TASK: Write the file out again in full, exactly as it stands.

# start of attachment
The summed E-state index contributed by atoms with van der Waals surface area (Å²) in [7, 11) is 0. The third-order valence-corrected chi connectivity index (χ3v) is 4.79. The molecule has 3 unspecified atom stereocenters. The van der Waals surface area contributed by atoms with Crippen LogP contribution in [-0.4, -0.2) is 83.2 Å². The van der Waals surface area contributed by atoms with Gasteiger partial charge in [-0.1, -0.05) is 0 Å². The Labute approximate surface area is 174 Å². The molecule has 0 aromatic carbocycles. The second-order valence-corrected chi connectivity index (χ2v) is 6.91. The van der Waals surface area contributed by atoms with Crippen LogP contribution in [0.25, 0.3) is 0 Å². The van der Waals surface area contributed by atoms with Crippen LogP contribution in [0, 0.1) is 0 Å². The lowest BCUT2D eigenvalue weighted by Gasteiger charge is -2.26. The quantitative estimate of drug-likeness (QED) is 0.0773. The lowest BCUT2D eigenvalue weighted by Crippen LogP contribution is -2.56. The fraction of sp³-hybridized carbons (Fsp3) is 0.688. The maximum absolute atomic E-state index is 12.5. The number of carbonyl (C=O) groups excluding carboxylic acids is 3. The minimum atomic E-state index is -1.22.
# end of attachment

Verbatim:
The summed E-state index contributed by atoms with van der Waals surface area (Å²) in [7, 11) is 0. The third-order valence-corrected chi connectivity index (χ3v) is 4.79. The molecule has 3 unspecified atom stereocenters. The van der Waals surface area contributed by atoms with Crippen LogP contribution in [-0.4, -0.2) is 83.2 Å². The van der Waals surface area contributed by atoms with Gasteiger partial charge in [-0.1, -0.05) is 0 Å². The Labute approximate surface area is 174 Å². The molecule has 0 aromatic carbocycles. The second-order valence-corrected chi connectivity index (χ2v) is 6.91. The van der Waals surface area contributed by atoms with Crippen LogP contribution in [0.25, 0.3) is 0 Å². The van der Waals surface area contributed by atoms with Crippen LogP contribution in [0, 0.1) is 0 Å². The lowest BCUT2D eigenvalue weighted by Gasteiger charge is -2.26. The quantitative estimate of drug-likeness (QED) is 0.0773. The lowest BCUT2D eigenvalue weighted by Crippen LogP contribution is -2.56. The fraction of sp³-hybridized carbons (Fsp3) is 0.688. The maximum absolute atomic E-state index is 12.5. The number of carbonyl (C=O) groups excluding carboxylic acids is 3. The minimum atomic E-state index is -1.22.